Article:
I dedicated the book to a very dear friend, DiAnne Pack, who lost her battle with cancer last month because she taught me so much about faith, courage and endurance during the tough things life throws our way. (If you read my last post, you learned about her. But for those who didn't, here's the brief version I put in the release.) When Covid hit Branson, Missouri, she lost her job and home in one day. The next week she was admitted to the hospital with fluid in her lungs. A week later, the doctor found an inoperable mass somewhere around her trachea. With no family to help, she lived in a motel room while going through 2 rounds of radiation and one of chemotherapy. When I saw her last September, she was down to 78 pounds but determined to keep on fighting. On Christmas morning, she lost consciousness and fell on her face breaking her nose. The picture of all the bruising was heartbreaking. She had just moved into a doublewide trailer when she stopped answering my texts and calls the first week in January. The Thursday before last, I heard from another friend, who had no additional information, that she had died. I may never know how it happened or if she was alone at the end, but I will never forget how completely she had turned her life over to God. We all have excruciatingly difficult challenges that bring us to our knees and cause our hearts to crumble. That humanness binds us together, even when we could have chosen a different path and didn’t. That’s why this book means so much to me and took such a long time to write. A split-second decision, or one piece of news, really can change the course of a life.

Each book I've written comes from my heart and reflects experiences, beliefs and things I've gone through as the years progressed far more rapidly than I ever thought possible. I have learned so much about myself and why I acted like I did while exploring my characters and coming to see life through their eyes. Each life is different, but they all contain many of the same elements of love, loss, heartache, joy, wisdom, regret and contemplation. While I often wish I had been dealt a different hand when it comes to certain aspects of my life, I know the valuable lessons I've learned through the hardest knocks have been the ones of most value because they caused me to reach inward and find the strength to go on when I thought I couldn't.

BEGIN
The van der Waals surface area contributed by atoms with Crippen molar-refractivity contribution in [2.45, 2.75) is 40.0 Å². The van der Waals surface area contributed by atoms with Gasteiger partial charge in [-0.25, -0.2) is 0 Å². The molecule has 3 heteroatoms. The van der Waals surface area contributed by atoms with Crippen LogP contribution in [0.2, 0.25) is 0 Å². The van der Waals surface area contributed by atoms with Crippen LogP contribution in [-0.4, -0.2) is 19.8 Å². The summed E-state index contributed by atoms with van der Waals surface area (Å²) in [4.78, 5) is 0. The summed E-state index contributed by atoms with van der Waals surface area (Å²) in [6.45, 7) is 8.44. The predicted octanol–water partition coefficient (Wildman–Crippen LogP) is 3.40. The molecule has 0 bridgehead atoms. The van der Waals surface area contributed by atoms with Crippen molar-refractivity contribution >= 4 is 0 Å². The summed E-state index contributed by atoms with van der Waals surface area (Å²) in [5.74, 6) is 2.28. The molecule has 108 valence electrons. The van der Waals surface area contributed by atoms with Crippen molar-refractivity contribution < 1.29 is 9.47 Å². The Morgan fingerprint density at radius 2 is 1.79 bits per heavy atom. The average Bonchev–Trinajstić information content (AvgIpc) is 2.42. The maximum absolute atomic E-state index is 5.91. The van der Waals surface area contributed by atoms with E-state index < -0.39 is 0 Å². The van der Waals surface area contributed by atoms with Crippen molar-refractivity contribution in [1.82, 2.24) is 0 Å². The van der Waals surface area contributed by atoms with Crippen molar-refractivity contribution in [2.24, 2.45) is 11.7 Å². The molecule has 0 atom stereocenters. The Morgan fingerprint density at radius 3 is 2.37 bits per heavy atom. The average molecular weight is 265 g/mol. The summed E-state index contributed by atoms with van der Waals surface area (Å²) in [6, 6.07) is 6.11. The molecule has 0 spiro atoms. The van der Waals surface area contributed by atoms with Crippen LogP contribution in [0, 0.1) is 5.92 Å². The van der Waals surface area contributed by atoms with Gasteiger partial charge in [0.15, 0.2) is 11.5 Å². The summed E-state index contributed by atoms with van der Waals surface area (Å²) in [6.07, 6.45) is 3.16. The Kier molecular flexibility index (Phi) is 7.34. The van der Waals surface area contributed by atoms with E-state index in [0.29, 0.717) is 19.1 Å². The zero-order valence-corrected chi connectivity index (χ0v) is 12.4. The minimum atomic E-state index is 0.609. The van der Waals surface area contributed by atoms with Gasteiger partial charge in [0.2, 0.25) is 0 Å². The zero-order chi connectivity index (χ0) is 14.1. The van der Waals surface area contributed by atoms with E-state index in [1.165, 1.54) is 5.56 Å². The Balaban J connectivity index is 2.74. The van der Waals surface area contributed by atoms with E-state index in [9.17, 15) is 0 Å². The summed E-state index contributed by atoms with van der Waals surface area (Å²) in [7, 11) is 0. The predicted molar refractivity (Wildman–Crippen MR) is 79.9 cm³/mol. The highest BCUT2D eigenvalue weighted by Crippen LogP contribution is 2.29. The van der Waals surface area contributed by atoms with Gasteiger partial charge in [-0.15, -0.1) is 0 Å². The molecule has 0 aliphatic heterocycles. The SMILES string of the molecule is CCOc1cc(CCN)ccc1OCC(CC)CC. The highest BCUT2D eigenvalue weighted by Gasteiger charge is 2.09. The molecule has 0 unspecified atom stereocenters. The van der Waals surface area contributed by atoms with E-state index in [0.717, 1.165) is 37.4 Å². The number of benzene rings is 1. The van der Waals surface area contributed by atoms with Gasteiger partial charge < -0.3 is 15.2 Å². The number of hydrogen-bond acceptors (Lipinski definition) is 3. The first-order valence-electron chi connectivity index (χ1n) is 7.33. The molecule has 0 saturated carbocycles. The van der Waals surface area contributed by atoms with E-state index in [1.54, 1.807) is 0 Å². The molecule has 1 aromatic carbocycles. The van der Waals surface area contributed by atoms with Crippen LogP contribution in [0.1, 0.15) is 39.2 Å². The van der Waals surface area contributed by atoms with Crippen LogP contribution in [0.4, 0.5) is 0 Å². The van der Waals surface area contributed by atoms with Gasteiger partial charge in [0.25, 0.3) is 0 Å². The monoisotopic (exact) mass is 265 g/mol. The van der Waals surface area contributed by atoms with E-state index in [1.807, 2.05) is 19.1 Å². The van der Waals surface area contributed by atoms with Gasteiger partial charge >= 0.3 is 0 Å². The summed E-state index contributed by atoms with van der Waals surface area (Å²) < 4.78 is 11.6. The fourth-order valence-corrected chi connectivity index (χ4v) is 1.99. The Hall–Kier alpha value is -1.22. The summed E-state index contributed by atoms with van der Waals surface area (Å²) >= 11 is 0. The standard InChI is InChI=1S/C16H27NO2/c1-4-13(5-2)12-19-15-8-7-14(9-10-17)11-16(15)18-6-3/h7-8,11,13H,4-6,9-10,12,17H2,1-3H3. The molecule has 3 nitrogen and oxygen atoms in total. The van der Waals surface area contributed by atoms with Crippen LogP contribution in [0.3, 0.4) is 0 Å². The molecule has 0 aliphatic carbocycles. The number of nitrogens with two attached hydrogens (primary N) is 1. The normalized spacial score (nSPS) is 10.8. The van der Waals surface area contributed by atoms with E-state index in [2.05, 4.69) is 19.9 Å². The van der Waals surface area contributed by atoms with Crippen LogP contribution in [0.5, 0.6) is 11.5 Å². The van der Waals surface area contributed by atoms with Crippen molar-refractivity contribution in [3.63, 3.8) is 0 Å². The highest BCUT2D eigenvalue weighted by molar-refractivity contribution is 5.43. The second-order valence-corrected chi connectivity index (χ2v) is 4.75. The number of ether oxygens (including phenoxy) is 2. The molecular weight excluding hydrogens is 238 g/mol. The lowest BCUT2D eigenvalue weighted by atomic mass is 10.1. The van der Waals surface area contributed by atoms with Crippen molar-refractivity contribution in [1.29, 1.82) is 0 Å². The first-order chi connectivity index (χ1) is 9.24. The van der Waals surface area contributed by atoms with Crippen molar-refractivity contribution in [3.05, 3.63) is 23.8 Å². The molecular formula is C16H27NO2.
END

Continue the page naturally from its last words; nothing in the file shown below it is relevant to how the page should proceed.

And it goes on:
KISMET FINDS A WAY is my fifteenth book. I would love to send each of you a digital copy of one of my books. It's my way of saying thank you for reading my blogs. I know each of you have your own unique story to tell and I would love to hear from you. Just send me quick email at and let me know where you want me to send it. 

Books by JS Ririe (my pen name):


Beyond the Glass Doors

Rivers of Rage

Final Allegiance

Book 2 - Resilience

Book 3 - Safe Haven

Book 4 - Unsheltered

Book 5 - Welcome Redemption

Indecision’s Flame

Book 2 - Lost

Book 3 - Exposed

Book 4 - Reawakening

Book 5 - Betrayal

Book 6 - Unraveling

Book 7 - Destiny


Happy Reading! 

Sunday, 17 January 2021

Rough Days

It's been another tough few days around here that have taken me to my knees more than once for some much needed relief. But as is always the case when we can look beyond the moment, there are lessons to be learned and a way opened where our faith can be increased. It is during those tender moments when  we can draw just a little closer to our Savior and be made more aware of how thin the veil really is between this life and the one that comes next. 

As I wrote some weeks ago, I lost my brother the day after Thanksgiving. His life had been far from easy, and we were very close having gone through so many earthy experiences together. He was three and I was five when we left the house one spring morning to play. My mother had told me to keep my eyes on him, but it didn't take me long to become distracted. As a very curious farm boy, Sandon quickly disappeared and went to find our father who was in the field getting ready for spring planting. The noise was too great for him to hear my brother coming and when the tractor lunged forward, our father looked back to see his little coat wrapped in and out amongst the blades of the tandem disk.